made in the method of cultivation or exploitation." Carver in his "Distribution of Wealth" goes more into detail and proves the law with mathematical exactness. In fact, he is so clear that he seems to be proving the obvious. However, he offers as an excuse that such proof would not be needed "had not certain writers seen fit to deny it because it did not harmonize with their views of economics, and certain would-be reformers to ignore it because its recognition would interfere with the acceptance of their reforms."
Such a reformer, I suppose, he would call Wm. H. Allen, of New York, who said in a recent article in the Annals of The American Academy that "When John D. Rockefeller said to the world, 'There will never be enough money to do the world's uplift work,' he started in motion forces and doubts and compromises that will do vastly more harm to the south than the hookworm." The reason Mr. Rockefeller made such a statement was that he was biased by the law of diminishing returns which closes the door of hope, because, as Patten indicates, hopelessness is inherent in a world of diminishing returns. Many who argue for the truth of this law quote not only men of success like Mr. Rockefeller, but any business man or farmer who finds himself face to face with the law. The difficulty in both cases is that the individual is looking at production from his personal point of view, and not from the point of view of production as a whole. The economists, however, ought to see principles in the large.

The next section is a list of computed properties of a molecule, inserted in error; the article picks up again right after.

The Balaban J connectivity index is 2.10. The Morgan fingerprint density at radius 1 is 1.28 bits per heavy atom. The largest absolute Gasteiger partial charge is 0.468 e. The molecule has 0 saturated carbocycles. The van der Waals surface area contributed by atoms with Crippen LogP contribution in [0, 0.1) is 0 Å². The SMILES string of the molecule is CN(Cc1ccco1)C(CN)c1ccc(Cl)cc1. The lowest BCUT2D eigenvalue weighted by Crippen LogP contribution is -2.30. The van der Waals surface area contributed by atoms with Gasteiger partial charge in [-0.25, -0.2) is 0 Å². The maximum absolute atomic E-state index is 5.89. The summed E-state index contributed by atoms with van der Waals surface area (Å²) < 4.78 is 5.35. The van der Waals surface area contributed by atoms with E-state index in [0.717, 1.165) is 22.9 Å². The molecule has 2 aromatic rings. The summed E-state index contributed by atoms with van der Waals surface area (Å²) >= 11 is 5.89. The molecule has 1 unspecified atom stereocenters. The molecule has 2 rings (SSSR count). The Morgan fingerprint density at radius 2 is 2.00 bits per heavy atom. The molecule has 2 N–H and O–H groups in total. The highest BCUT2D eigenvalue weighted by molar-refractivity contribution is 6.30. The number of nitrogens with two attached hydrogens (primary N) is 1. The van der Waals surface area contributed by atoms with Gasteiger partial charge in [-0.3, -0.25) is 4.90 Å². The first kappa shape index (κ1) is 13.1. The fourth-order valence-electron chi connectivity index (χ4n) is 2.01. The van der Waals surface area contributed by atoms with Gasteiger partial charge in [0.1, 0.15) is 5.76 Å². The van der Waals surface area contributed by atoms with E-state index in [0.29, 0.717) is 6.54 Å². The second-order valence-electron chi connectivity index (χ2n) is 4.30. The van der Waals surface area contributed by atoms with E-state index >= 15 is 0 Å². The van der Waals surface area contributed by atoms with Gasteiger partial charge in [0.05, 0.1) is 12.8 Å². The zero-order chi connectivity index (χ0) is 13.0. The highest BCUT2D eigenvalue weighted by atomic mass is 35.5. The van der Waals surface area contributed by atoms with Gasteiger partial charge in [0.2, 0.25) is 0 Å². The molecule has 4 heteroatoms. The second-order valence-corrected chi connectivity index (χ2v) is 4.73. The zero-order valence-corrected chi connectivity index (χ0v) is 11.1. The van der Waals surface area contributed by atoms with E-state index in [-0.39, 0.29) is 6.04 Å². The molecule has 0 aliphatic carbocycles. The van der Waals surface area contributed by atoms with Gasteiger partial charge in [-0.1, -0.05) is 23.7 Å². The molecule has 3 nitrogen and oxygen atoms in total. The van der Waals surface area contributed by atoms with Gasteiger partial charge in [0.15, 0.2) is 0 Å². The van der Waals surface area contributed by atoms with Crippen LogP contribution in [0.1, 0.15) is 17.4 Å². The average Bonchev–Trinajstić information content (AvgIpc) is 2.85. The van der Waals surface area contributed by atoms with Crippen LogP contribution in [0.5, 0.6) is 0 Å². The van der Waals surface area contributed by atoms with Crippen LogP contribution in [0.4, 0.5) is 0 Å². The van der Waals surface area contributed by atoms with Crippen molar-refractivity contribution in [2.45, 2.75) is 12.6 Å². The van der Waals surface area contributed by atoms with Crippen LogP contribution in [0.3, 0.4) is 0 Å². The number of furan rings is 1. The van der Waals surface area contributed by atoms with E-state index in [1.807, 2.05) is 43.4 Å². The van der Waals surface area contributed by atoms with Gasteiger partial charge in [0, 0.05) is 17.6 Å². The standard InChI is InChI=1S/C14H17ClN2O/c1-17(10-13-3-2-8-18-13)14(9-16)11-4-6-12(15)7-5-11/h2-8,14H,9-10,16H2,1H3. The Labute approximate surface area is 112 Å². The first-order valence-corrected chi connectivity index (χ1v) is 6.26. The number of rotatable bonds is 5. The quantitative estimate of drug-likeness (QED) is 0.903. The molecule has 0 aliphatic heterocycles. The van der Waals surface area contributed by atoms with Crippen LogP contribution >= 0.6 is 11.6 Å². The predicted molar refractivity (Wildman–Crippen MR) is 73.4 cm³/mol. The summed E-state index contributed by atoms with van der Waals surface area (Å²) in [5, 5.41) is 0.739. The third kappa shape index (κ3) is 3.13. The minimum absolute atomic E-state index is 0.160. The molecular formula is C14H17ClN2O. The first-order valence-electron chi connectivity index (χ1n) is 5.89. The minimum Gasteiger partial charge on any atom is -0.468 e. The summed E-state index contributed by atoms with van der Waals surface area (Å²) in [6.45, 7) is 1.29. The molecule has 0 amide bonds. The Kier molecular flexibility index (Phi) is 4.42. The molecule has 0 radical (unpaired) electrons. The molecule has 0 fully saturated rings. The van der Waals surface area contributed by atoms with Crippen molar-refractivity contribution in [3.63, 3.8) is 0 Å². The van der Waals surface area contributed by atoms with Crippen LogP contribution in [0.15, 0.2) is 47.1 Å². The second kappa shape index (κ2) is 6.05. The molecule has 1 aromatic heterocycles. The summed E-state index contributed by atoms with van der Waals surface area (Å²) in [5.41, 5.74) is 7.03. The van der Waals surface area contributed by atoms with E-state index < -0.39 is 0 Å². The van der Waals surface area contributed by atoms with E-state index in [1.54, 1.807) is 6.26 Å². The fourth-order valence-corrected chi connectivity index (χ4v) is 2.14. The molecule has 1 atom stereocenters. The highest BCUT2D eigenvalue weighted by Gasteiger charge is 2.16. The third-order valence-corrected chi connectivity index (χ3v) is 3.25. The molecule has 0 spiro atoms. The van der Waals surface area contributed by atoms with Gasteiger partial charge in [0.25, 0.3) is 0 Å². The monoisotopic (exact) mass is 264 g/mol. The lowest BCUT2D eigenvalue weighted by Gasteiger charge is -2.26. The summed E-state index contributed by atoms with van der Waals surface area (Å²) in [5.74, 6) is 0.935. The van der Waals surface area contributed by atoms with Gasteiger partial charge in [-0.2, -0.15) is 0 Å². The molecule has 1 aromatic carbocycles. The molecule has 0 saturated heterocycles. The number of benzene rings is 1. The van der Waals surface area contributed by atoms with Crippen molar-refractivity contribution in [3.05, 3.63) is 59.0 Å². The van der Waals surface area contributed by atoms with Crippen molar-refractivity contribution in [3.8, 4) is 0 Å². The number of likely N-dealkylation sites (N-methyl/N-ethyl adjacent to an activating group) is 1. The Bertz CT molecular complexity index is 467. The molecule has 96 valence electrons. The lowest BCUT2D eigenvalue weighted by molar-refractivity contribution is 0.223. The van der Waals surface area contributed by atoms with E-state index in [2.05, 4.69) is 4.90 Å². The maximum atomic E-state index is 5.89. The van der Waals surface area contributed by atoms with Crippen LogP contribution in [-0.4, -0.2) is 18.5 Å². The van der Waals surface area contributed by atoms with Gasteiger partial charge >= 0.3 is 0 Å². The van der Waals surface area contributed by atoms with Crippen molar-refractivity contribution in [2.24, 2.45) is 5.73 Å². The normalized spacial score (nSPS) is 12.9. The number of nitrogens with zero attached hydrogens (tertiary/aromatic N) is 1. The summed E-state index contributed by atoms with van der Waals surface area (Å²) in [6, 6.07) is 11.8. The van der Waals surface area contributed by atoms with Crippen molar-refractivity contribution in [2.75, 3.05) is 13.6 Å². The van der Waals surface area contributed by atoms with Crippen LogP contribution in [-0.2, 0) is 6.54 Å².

Scientific laws are much like creeds. Some one has an insight which he formulates, and for him and some of his successors the formulation seems to satisfy the conditions and the needs. So an economic law is the classification of a group of facts as some one's insight sees them; but as with the creed, men may make the fatal mistake of thinking it an eternal truth. There was a time when belief in hell fire was an incentive to morality, but now many of us succeed in getting a degree of morality when in the state of mind of the small son of a famous modern philosopher who asked his mother what hell was. She described it to him and at the close added, "But there are some who do not believe this." The boy replied, "Mamma, I am one of those." There was a time when the law under discussion had a vital meaning to the race, but I am one of those who think that a new formulation is in place, that here is a case where orthodoxy does not mean clear thinking.
The fallacy common to Seligman, Seager, Carver and the others is that of emphasizing archaic conditions. Seligman, for example, was talking about equal "additional doses" of capital and labor; and Seager at the close of his definition said, "it being understood, of course, that no important change is made in the method of cultivation or exploitation." Now of what earthly good is a law for such conditions? If